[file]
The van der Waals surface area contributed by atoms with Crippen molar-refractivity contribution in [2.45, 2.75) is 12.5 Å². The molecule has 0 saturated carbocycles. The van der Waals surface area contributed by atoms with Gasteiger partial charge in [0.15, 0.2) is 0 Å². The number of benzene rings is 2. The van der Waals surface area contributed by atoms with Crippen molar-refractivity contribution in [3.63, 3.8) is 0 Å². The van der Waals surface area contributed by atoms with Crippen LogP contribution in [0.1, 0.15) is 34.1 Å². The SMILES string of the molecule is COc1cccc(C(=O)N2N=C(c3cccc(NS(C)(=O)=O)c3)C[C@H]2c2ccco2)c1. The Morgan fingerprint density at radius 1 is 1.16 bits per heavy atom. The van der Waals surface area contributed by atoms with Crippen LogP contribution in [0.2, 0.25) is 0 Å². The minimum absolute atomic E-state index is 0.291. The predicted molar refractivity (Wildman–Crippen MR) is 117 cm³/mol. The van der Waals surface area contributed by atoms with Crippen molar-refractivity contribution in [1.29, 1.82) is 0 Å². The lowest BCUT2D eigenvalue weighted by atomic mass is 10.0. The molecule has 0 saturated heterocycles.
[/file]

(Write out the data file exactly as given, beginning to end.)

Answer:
The van der Waals surface area contributed by atoms with Crippen molar-refractivity contribution in [2.45, 2.75) is 12.5 Å². The molecule has 0 saturated carbocycles. The van der Waals surface area contributed by atoms with Gasteiger partial charge in [0.15, 0.2) is 0 Å². The number of benzene rings is 2. The van der Waals surface area contributed by atoms with Crippen molar-refractivity contribution in [3.63, 3.8) is 0 Å². The van der Waals surface area contributed by atoms with Crippen LogP contribution in [0.1, 0.15) is 34.1 Å². The SMILES string of the molecule is COc1cccc(C(=O)N2N=C(c3cccc(NS(C)(=O)=O)c3)C[C@H]2c2ccco2)c1. The Morgan fingerprint density at radius 1 is 1.16 bits per heavy atom. The van der Waals surface area contributed by atoms with Crippen LogP contribution in [0.2, 0.25) is 0 Å². The minimum absolute atomic E-state index is 0.291. The predicted molar refractivity (Wildman–Crippen MR) is 117 cm³/mol. The van der Waals surface area contributed by atoms with Crippen molar-refractivity contribution in [1.29, 1.82) is 0 Å². The lowest BCUT2D eigenvalue weighted by atomic mass is 10.0. The molecule has 0 saturated heterocycles.